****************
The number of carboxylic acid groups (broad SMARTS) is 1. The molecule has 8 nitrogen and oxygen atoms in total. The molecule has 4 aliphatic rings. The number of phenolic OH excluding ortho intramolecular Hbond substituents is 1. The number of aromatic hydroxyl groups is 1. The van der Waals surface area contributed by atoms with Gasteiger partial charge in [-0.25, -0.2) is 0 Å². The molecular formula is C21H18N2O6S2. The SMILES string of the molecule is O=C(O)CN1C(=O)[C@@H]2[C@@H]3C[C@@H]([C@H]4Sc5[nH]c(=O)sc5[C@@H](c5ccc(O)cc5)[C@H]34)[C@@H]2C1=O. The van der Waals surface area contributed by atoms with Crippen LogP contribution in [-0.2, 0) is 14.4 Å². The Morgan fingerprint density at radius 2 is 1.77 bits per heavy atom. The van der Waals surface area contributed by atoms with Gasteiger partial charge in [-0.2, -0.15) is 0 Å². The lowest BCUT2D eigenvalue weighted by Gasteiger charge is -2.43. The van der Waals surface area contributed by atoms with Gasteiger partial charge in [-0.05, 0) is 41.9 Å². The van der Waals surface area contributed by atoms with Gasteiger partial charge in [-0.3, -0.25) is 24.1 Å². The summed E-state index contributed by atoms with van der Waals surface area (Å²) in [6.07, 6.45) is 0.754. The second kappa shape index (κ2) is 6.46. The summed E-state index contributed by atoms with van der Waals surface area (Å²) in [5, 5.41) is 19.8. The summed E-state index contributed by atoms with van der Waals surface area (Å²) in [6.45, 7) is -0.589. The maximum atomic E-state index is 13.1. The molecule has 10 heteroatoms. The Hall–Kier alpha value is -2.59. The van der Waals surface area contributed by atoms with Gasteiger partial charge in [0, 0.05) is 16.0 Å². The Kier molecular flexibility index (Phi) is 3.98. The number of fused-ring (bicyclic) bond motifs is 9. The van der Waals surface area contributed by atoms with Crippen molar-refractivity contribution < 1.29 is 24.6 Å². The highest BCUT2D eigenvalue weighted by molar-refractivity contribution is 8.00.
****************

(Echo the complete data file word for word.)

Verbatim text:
The number of carboxylic acid groups (broad SMARTS) is 1. The molecule has 8 nitrogen and oxygen atoms in total. The molecule has 4 aliphatic rings. The number of phenolic OH excluding ortho intramolecular Hbond substituents is 1. The number of aromatic hydroxyl groups is 1. The van der Waals surface area contributed by atoms with Gasteiger partial charge in [-0.25, -0.2) is 0 Å². The molecular formula is C21H18N2O6S2. The SMILES string of the molecule is O=C(O)CN1C(=O)[C@@H]2[C@@H]3C[C@@H]([C@H]4Sc5[nH]c(=O)sc5[C@@H](c5ccc(O)cc5)[C@H]34)[C@@H]2C1=O. The van der Waals surface area contributed by atoms with Crippen LogP contribution in [-0.2, 0) is 14.4 Å². The Morgan fingerprint density at radius 2 is 1.77 bits per heavy atom. The van der Waals surface area contributed by atoms with Gasteiger partial charge in [-0.2, -0.15) is 0 Å². The lowest BCUT2D eigenvalue weighted by Gasteiger charge is -2.43. The van der Waals surface area contributed by atoms with Gasteiger partial charge in [-0.05, 0) is 41.9 Å². The van der Waals surface area contributed by atoms with Gasteiger partial charge in [-0.3, -0.25) is 24.1 Å². The summed E-state index contributed by atoms with van der Waals surface area (Å²) in [6.07, 6.45) is 0.754. The second kappa shape index (κ2) is 6.46. The summed E-state index contributed by atoms with van der Waals surface area (Å²) in [5, 5.41) is 19.8. The summed E-state index contributed by atoms with van der Waals surface area (Å²) in [6.45, 7) is -0.589. The maximum atomic E-state index is 13.1. The molecule has 10 heteroatoms. The Hall–Kier alpha value is -2.59. The van der Waals surface area contributed by atoms with Gasteiger partial charge in [0, 0.05) is 16.0 Å². The Kier molecular flexibility index (Phi) is 3.98. The number of fused-ring (bicyclic) bond motifs is 9. The van der Waals surface area contributed by atoms with Crippen molar-refractivity contribution < 1.29 is 24.6 Å². The highest BCUT2D eigenvalue weighted by molar-refractivity contribution is 8.00.